The Securities and Exchange Commission looks like holding firm to its December 15 deadline for small public companies to comply with Section 404 of Sarbanes-Oxley, reports the Los Angeles Times.
More reprieves are unlikely with the SEC now expecting that new guidelines and rules has given companies enough room to save money by tailoring the evaluations to suit their individual circumstances.
In his testimony before the House Committee on Small Business, SEC chairman Christopher Cox said compliance for small businesses, defined as those with a market capitalization of less than $75 million, would coincide with approval of the new audit standard AS5. That still has to be exposed for public comment and Cox coyly flagged there could be another delay.
"I expect that AS 5 will be approved in final form this summer, but if it is not, we'll once again postpone the requirement that smaller public companies have a section 404 audit until the new auditing standard is available, with plenty of time for them to prepare."
But don't hold your breath. Cox has made it clear that it will come in. One way or the other!
"The very positive result of our determination to phase in 404 for smaller companies is that we and they have had the opportunity to field test the requirements first. Now, we're using what we've learned to lessen the burden for smaller companies that will eventually have to comply with 404."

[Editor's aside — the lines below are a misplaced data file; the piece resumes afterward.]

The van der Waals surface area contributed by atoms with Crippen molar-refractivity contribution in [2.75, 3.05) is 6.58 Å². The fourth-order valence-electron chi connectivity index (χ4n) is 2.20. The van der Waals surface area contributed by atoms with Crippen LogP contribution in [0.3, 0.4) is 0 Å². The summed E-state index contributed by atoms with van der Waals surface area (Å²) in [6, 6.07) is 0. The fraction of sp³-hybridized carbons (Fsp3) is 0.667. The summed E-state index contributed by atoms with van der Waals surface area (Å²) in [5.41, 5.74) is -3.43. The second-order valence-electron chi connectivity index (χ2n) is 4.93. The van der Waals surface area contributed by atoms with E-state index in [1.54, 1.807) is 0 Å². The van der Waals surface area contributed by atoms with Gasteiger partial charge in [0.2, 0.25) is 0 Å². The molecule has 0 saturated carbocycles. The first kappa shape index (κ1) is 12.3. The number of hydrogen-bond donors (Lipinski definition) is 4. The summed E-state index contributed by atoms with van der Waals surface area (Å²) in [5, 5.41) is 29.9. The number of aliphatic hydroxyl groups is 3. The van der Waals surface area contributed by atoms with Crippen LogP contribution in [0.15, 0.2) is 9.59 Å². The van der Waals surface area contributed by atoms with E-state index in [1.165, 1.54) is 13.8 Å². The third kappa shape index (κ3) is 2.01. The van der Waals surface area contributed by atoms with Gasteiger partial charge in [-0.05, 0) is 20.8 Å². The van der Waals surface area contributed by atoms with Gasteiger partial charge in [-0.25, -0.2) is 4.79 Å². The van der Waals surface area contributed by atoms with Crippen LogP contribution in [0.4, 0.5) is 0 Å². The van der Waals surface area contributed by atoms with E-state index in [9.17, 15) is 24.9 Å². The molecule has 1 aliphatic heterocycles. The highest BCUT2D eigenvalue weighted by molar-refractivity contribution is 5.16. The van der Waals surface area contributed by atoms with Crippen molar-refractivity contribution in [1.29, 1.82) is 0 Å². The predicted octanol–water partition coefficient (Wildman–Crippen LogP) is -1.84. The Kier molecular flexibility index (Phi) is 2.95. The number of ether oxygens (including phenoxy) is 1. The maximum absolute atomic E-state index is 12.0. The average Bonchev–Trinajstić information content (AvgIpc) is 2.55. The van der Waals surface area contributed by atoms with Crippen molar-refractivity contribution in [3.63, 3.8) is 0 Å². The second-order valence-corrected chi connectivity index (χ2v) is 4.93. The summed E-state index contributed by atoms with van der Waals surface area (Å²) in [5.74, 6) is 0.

The problem, however, is that the jury is still out on whether the changes will be effective.
"You can't know until the new guidance is implemented. The proof is in the told the New York Law Journal.," John T. Bostelman, a partner at Sullivan & Cromwell
The critical issue here is that smaller companies have always been forced to spend more of their revenue on compliance than the big corporations. That means the Act, rushed through nearly five years ago without any cost-benefit analysis, has a disproportionately more severe impact on small companies.
So the question remains whether the costs will go down by as much as expected.
"I expect that the new standards will bring down the costs of Section 404, but not as much as it could or should. If the costs are still too high, the SEC should then turn the problem over to the Congress," said the director of Harvard Law School's Program on International Financial Systems, Professor Hal Scott, as reported by CFO.com.
So watch this space.